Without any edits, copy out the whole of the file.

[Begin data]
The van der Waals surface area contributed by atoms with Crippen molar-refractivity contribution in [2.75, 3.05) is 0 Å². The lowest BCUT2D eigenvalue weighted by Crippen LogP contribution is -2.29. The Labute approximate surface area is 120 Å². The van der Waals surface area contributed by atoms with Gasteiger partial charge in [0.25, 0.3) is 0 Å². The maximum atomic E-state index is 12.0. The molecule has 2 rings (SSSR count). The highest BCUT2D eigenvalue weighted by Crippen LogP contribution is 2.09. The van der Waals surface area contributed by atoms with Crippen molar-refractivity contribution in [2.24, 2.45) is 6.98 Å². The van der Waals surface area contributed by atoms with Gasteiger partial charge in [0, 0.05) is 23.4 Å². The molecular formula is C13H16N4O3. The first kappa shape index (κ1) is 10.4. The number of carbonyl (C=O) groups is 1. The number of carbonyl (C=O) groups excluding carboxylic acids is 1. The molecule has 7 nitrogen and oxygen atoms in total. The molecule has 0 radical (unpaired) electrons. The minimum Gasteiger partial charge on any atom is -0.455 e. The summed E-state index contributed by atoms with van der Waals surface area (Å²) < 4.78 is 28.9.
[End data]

The van der Waals surface area contributed by atoms with Crippen molar-refractivity contribution in [2.75, 3.05) is 0 Å². The lowest BCUT2D eigenvalue weighted by Crippen LogP contribution is -2.29. The Labute approximate surface area is 120 Å². The van der Waals surface area contributed by atoms with Gasteiger partial charge in [0.25, 0.3) is 0 Å². The maximum atomic E-state index is 12.0. The molecule has 2 rings (SSSR count). The highest BCUT2D eigenvalue weighted by Crippen LogP contribution is 2.09. The van der Waals surface area contributed by atoms with Crippen molar-refractivity contribution in [2.24, 2.45) is 6.98 Å². The van der Waals surface area contributed by atoms with Gasteiger partial charge in [0, 0.05) is 23.4 Å². The molecular formula is C13H16N4O3. The first kappa shape index (κ1) is 10.4. The number of carbonyl (C=O) groups is 1. The number of carbonyl (C=O) groups excluding carboxylic acids is 1. The molecule has 7 nitrogen and oxygen atoms in total. The molecule has 0 radical (unpaired) electrons. The minimum Gasteiger partial charge on any atom is -0.455 e. The summed E-state index contributed by atoms with van der Waals surface area (Å²) < 4.78 is 28.9.